August 2006

So apparently I’m not quite as much of an anti-girly girl as I originally thought, judging by the comments I got back! 🙂 I officially stand corrected, although I would still like to stand firm with the claim that I am not, and never have been, perky. Anyone who has every seen me before 11 in the morning will no doubt back me up on that one.

For everyone who is wondering, Christian Lauboutin (spelled it wrong yesterday) is a shoe designer…something akin to Jimmy Choo I guess, ridiculously overpriced and all over the style pages right now. There’s an example to the left.

On a completely unrelated note, I read an article in “Natural Health” magazine today that made me so happy because it said that not only is coffee not bad for you, it’s actually quite good for you and you should drink lots of it and even incorporate it into your cooking. I can’t even tell you how happy that made me, since the longer I’m here working ridiculous hours seven days a week the more I love coffee. Especially since I don’t like soda or any of the Red Bull-esque energy drinks, which seem to be the other preferred method of caffeine delivery. I’m conveniently choosing to ignore the fact that there are probably sixteen thousand other articles out there explaining why this research is completely wrong and coffee is, in fact, the devil’s brew.


…there is an equal and opposite reaction.

We all remember that from high school science, I’m sure. What’s interesting to me is how true that is of the human mind as well. Take me, for instance. I’m not an overly girly girl (I can hear my sister snorting whatever she was drinking right now and thinking to herself “not OVERLY?! You wore all gray for like five years!”). I’m not into pink, I’ve never been one for “girls’ night out,” and before I got out here I couldn’t have told you who Christian Laboutin was to save my life. The crazy thing is, being out here surrounded by men who, for the most part, pride themselves on their toughness, and women who often seem to be trying to keep up with the guys in terms of being one fo the guys, I’ve become more girly.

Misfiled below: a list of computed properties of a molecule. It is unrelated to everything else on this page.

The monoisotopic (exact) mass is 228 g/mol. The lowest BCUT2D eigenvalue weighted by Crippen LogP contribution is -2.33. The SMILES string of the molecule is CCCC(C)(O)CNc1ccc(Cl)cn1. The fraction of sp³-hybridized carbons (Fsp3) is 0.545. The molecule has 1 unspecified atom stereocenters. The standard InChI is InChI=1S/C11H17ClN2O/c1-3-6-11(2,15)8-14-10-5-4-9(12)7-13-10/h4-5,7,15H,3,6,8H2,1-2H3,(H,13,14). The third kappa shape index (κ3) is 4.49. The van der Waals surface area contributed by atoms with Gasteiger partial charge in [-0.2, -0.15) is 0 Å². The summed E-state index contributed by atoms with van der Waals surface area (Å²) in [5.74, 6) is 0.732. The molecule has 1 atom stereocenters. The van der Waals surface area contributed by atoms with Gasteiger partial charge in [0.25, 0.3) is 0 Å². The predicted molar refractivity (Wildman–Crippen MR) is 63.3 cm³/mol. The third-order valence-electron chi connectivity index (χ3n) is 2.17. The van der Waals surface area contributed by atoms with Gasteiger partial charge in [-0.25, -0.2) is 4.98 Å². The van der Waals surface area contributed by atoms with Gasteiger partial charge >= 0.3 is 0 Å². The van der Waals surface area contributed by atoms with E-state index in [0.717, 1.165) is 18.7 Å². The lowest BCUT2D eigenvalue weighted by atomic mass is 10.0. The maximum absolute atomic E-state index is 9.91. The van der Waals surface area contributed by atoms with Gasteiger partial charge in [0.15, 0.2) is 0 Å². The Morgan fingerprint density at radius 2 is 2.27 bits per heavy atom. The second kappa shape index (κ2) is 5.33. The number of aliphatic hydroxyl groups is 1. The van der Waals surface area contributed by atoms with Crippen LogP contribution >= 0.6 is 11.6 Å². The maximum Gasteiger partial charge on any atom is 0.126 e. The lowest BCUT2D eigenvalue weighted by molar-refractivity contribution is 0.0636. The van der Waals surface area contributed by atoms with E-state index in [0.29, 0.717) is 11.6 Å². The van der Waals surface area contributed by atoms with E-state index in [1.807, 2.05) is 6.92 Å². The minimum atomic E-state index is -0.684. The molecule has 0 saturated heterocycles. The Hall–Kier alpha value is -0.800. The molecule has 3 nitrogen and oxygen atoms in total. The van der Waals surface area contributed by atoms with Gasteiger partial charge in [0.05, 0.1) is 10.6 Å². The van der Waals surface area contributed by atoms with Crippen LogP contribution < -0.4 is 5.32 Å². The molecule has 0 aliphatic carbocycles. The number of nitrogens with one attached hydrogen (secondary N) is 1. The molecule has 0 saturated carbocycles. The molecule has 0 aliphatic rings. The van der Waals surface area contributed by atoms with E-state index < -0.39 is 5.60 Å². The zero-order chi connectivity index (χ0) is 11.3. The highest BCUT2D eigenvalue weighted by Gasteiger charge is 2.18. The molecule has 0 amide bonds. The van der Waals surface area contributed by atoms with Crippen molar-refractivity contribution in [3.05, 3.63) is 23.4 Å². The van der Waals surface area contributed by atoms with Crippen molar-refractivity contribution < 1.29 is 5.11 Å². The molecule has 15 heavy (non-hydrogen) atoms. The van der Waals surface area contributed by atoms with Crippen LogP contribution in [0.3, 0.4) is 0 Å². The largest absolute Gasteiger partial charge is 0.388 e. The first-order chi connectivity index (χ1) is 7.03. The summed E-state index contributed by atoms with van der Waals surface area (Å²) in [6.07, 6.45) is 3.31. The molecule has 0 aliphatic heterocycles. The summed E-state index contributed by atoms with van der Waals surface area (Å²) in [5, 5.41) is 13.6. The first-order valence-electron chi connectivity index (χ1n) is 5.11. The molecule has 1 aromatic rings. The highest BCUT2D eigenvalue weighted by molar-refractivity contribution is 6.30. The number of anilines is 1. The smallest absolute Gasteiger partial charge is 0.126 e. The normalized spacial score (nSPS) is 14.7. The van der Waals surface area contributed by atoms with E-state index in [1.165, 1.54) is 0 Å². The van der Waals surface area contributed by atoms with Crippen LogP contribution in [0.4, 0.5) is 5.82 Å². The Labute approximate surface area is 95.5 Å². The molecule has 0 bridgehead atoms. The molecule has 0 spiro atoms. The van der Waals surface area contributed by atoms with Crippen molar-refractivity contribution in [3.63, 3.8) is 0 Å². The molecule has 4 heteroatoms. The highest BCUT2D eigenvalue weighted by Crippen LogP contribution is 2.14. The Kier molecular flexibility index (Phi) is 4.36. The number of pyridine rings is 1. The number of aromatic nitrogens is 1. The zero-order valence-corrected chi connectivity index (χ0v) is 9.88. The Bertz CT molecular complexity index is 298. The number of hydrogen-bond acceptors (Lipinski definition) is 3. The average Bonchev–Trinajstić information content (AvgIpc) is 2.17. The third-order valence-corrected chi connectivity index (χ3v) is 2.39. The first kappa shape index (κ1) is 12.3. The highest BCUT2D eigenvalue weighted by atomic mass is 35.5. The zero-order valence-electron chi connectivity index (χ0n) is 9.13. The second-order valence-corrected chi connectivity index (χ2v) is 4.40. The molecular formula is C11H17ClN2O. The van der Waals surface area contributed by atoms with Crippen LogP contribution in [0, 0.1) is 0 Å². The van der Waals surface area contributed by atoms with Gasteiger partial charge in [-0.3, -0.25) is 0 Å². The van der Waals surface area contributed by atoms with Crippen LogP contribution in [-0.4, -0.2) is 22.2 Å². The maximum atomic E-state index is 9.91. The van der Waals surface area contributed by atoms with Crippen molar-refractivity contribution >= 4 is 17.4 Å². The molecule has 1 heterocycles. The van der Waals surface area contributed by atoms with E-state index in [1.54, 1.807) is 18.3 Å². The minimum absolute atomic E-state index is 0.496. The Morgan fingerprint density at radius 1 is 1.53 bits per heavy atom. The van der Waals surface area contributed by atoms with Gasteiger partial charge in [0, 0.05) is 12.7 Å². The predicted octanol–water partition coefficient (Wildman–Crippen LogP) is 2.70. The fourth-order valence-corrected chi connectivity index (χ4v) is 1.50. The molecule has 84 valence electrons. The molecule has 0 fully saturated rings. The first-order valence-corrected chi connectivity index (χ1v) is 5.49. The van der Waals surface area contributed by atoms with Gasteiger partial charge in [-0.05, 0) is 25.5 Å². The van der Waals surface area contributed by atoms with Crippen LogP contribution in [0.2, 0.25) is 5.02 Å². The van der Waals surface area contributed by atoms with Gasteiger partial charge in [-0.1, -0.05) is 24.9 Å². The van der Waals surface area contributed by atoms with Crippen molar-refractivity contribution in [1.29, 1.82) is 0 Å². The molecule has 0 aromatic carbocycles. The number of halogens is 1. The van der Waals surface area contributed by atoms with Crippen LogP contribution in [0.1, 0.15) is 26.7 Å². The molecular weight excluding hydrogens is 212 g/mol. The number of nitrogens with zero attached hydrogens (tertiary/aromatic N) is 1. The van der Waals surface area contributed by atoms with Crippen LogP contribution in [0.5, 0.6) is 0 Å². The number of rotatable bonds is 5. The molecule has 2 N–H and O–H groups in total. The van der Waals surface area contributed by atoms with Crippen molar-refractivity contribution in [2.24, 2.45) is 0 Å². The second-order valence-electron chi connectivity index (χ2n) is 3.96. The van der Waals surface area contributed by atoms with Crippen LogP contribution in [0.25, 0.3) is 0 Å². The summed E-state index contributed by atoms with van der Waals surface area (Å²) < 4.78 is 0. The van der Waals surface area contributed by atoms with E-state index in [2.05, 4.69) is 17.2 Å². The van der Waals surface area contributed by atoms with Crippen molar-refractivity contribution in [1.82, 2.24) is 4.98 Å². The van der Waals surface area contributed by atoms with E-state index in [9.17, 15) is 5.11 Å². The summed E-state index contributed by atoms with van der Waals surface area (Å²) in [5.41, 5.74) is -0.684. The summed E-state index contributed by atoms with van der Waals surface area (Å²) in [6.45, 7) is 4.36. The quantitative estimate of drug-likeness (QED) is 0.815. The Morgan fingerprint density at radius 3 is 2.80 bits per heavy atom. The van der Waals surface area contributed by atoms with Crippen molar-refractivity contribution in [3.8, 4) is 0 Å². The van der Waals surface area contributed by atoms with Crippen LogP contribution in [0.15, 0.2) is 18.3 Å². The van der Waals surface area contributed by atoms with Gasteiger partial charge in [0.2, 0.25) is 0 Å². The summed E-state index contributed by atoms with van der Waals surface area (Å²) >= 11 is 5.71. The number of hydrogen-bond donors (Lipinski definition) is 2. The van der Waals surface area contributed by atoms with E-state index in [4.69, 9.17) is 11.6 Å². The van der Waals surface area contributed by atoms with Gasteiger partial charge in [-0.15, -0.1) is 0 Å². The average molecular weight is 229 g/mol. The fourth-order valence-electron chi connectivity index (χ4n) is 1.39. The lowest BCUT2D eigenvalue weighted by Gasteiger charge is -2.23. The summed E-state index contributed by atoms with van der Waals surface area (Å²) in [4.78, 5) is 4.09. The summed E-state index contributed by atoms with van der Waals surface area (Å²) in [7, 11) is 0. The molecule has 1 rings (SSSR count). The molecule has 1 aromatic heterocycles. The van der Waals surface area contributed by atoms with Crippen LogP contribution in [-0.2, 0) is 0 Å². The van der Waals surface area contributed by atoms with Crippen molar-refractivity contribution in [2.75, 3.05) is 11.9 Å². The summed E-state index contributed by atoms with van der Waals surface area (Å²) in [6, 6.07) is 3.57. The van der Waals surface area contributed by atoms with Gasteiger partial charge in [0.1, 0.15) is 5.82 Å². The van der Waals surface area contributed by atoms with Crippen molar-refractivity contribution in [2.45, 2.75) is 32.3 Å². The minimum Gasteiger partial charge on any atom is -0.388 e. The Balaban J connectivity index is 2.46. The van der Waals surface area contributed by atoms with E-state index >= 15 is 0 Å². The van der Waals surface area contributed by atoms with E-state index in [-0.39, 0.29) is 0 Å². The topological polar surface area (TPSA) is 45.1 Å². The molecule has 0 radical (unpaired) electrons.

Honestly, I’m a little disturbed by the whole thing. All of a sudden I have this overriding urge to prove that I’m NOT one of the guys, that I don’t want to dress in cargo pants and hiking boots every day, that I like heels and dresses and feeling pretty. Those of you who know me, back me up — I am not one to say things like “I want to feel pretty!” It’s very strange. I suppose it’s a contrary streak in me, but I find myself thinking more about make-up and shoes out here than I ever have before in my life. It’s really sort of bizarre.

I’m hoping it’s temporary, that once I’m back in a normal place where no one stares at you if you should choose one day to wear heels, for instance, this will all pass.

Of course, that said I still cringe when I hear one of my new female co-workers saying something like “we girls are going to make this part of the office all feminine — we might even paint it pink!” in a very perky voice. So maybe all hope is not lost. I have yet to become perky as far as I can tell. If and when that happens, then I will truly be lost.

Funny how things look different when you’re standing in a new place. Take bottled water, for instance. That’s all we drink here, although the water in our apartments is safe enough for washing and cooking, we’re not encouraged to drink it in large quantities. So where do you suppose we get our water from? Some of it comes from the UAE, which makes sense given their high standard of living, but we also get water from….Pakistan and Uzbekistan. I personally find that somewhat hilarious, as those are not necessarily the first places I would have thought of to find sparkling pure water. Even better is that apparently there was some sort of scam being run by one of the Pakistani water bottle companies (or someone using their packaging) wherein they used the water by making an opening in the bottom, refilled them with tap water, and then resealed the bottom. The other drama is that of late we discovered that some of the UAE water bottles had the tops of the caps sliced off, were used and refilled, and then the top was fitted back on cleverly. And the circle of life continues. You have to admire the sheer ingenuity of whoever it was that decided it would be a brilliant idea to go to such lengths to steal bottled water and then sell it back.